'Our troops can still be proud' - Lord Dannatt on Afghanistan takeover

Lord Dannatt, left, in Helmand province, Afghanistan in 2007. At the time the general was head of t

Lord Dannatt, left, in Helmand province, Afghanistan in 2007. At the time the general was head of the British Army, and was keen to draw down the number of troops in Iraq so the armed forces could focus on Afghanistan. - Credit: HQUKTF Combat Camera Team

The former head of the British army has called for a public inquiry into the events that led up to the Taliban takeover of Afghanistan. 

Lord Richard Dannatt, who lives near Norwich, put the blame for the takeover on the US decision to withdraw all troops from the country this year.

Norfolk peer Lord Dannatt is a member of the House of Lords Select Committee on the Rural Economy. P

Lord Richard Dannatt, former head of the British Army. - Credit: Archant

But Lord Dannatt, who was head of the army from 2006 to 2009, said members of the armed forces from East Anglia and further afield who served in Afghanistan should still be proud of what they achieved

He said: “They can feel proud of their service, professionalism and commitment,
"That particularly applies to the Royal Anglian Regiment, the Queen's Dragoon Guards, the Light Dragoons and the Royal Air Force at RAF Marham. They could have done nothing more and nothing better than what they did.

“Whether the changes in Afghan society they helped bring about have any chance of being sustained will be determined by what the Taliban of 2021 looks like and how they behave.

“We must have a formal public inquiry into what has gone on in Afghanistan over the past 20 years - the strategic planning in London, at Nato, and what lessons can be learned.” 

Lord Dannatt said the key factor that led to the Taliban takeover was the US decision to withdraw 20 years after the al Qaeda attack on the World Trade Centre in New York and the Pentagon in Washington DC.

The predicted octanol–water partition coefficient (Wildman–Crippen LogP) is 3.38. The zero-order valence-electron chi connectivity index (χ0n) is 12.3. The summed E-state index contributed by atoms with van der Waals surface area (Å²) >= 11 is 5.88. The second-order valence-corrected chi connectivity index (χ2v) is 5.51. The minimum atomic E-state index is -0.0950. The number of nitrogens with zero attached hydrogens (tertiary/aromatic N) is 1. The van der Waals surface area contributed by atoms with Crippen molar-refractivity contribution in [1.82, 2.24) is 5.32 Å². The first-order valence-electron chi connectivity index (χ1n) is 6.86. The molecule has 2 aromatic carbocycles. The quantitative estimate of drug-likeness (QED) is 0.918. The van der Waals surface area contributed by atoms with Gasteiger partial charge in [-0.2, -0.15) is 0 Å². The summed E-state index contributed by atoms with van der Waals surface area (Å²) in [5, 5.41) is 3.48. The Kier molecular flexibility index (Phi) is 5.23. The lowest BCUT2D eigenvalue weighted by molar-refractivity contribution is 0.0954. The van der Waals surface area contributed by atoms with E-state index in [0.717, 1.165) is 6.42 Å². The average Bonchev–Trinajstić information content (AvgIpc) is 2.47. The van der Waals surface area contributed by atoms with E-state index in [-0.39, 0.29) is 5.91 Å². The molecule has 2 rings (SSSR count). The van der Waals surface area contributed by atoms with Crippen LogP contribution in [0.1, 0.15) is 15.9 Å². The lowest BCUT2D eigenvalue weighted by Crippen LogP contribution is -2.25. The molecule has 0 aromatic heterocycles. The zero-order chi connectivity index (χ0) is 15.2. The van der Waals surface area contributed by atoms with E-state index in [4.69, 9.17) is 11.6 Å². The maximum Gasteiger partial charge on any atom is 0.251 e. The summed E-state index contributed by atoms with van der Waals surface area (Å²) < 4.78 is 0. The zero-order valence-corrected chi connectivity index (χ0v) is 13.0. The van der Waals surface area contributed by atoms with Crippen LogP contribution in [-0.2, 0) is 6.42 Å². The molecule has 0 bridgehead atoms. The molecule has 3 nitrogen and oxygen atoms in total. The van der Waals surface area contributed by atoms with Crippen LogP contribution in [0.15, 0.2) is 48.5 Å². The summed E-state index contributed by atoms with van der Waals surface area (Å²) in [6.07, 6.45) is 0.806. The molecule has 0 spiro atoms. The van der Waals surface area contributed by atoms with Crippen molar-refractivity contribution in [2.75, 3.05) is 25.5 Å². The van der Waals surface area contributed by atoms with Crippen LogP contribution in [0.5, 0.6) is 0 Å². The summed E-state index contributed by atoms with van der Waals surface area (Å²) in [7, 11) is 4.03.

He said: “The main thing that has happened over the past few months is president Joe Biden deciding rather arbitrarily that by the 20th anniversary of 9/11 all American troops, and in effect all foreign troops, will have left Afghanistan. 

“This undermined the government and undermined the morale of the Afghan security forces, and technical support was also withdrawn. 
“They felt abandoned and the Taliban felt emboldened, which precipitated this very rapid takeover of Afghanistan.”

The speed of the takeover has surprised many people around the world.

As recently as August 6, Lord Dannatt told the BBC he doubted the Taliban would have the ability to retake major Afghan cities, as they were outnumbered by the Afghan security services by two or three to one. 

He said then: "This is now a battle of wills between the Afghan people and the Taliban. And I think the people, properly supported, will prevail."
But Lord Dannatt told this newspaper the Taliban’s advance had not come down to the Taliban's bravery or military ability, but by deal making with local officials, many of whom were trying to “save their own skin”. 

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